The two sides, and many faces, of Vienna

There’s a side to Vienna we all expect to see: the magnificent baroque buildings, the classical Strauss soundtrack, stiff waiters in starched shirts serving cups of coffee in grand cafes, Gustav Klimt’s glittering paintings, and more antiquities than you can shake a Sachertorte at.

But Vienna has something else – another side – filled with weekly new pop-ups of fashion, art, concept stores, food hotspots, and the next generation of café serving third wave coffee.  This is the side of Vienna which boasts more hot spots, cool vibes, indoor arts spaces and outdoor dining places than many of its European contemporaries.

Few guidebooks are able to keep up to date with this side of the city – focusing mostly, instead, on its impressive buildings, and equally impressive history.  But (seemingly in common with most city centre maps and street plans) there’s a general tendency to simply miss-out the 7th District, and the rapidly up-and-coming 8th District, altogether.

The first port of call in that general direction is the buzzing Museum Quarter, which is best seen on a warm Friday evening from the comfort of one of the iconic Enzis (the colourful cult loungers liberally distributed throughout the MQ) – from which it’s possible to sit back and watch the world go by.

The MQ is “home” to the Leopold Museum, and Museum of Modern Art (mumok), as well as a host of other galleries, shops, cafes, restaurants, and temporary installations.  It’s also just one short hop from the cobbled streets of the Spittelberg, and Vienna’s über-cool 7th District.

As bohemian as it gets, this is where contemporary furniture stores rub shoulders with small galleries, and where the choice of dining ranges from “modern Viennese” (Glacis Beisl) to “casual Vietnamese” (SAPA), and from “relaxed local” (Wiener) to “international creative” (Gaumenspiel).

And if you really want a mix of modern-day Vienna with good old-fashioned hospitality, in a traditional Viennese building that’s been given a 21st century design makeover, then take a look at Hotel Altstadt.

Back in the heart of the city, the highlights just keep on coming: the Hofburg Imperial Palace, the Stephansdom, the Kunsthistorische Museum, The Belvedere, the Secession Building, the Hundertwasserhaus and Museum, and – in the Praterpark – the Wiener Riesenrad ferris wheel made famous by the movie The Third Man.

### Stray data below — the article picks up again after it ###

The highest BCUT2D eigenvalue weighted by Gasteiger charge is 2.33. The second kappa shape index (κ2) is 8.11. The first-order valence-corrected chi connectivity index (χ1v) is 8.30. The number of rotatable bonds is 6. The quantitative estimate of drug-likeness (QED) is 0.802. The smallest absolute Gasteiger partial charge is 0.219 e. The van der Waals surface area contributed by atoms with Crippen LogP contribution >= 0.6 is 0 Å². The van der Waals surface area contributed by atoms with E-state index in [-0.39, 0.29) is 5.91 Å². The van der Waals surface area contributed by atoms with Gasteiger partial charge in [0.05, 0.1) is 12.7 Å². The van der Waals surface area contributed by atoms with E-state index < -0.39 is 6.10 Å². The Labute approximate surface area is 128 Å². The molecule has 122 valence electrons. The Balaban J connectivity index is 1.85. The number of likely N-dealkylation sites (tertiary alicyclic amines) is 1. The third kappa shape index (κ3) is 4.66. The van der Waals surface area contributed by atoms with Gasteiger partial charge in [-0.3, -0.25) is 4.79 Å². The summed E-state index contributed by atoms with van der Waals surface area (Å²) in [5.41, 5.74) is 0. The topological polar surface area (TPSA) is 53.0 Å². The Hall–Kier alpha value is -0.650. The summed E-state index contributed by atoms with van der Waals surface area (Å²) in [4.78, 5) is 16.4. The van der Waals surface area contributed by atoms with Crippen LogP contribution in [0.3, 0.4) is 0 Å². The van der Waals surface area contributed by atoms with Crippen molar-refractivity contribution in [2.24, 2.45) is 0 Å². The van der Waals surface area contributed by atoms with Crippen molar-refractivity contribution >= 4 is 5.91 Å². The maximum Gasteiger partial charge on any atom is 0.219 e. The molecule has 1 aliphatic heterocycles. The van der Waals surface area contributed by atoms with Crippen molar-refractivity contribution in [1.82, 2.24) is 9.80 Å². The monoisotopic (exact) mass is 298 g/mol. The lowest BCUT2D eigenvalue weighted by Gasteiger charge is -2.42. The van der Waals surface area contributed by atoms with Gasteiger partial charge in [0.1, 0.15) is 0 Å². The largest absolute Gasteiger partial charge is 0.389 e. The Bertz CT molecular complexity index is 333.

The Danube Canal is a tree-lined city centre artery brought to life by sensational street art, summer-in-the-city “beaches” and a floating heated swimming pool; while the Danube itself is another place to sit and chill, with views across the blue waters to modern skyscrapers and the UN City.

It’s a city best walked – look out especially for the little green men (and women) at every pedestrian crossing – but if you want to head a little bit further afield take your pick from the trams, underground and local trains which are all included on value-for-money travel passes.

Take the underground to Schloss Schoenbrunn, for example, for a glimpse of how the other half used to live, and for one of the best house-and-garden experiences in Europe.  And then head back to the 1st District for a chilled glass of Grüner Veltliner in the air-conditioned cellars of Julius Meinl am Graben’s winebar.

The two sides, and many faces, of Vienna make it arguably one of Europe’s most surprising cities.

If you’re looking for yet more faces, you’ll find them in the shape of Franz Xaver Messerschmidt’s “character heads” at The Belvedere.  This is where where Gustav Klimt’s “The Kiss” takes pride of place, although you may need to be prepared to view it from the back of a crowded room, behind coach-loads of tourists.

But if you really want a Klimt or two all to yourself, the best tip is to head to a quiet side room on the second floor of the Vienna Museum…where you’ll also be able to get up-close-and-personal with yet another face, this time in the shape of another Messerschmidt masterpiece.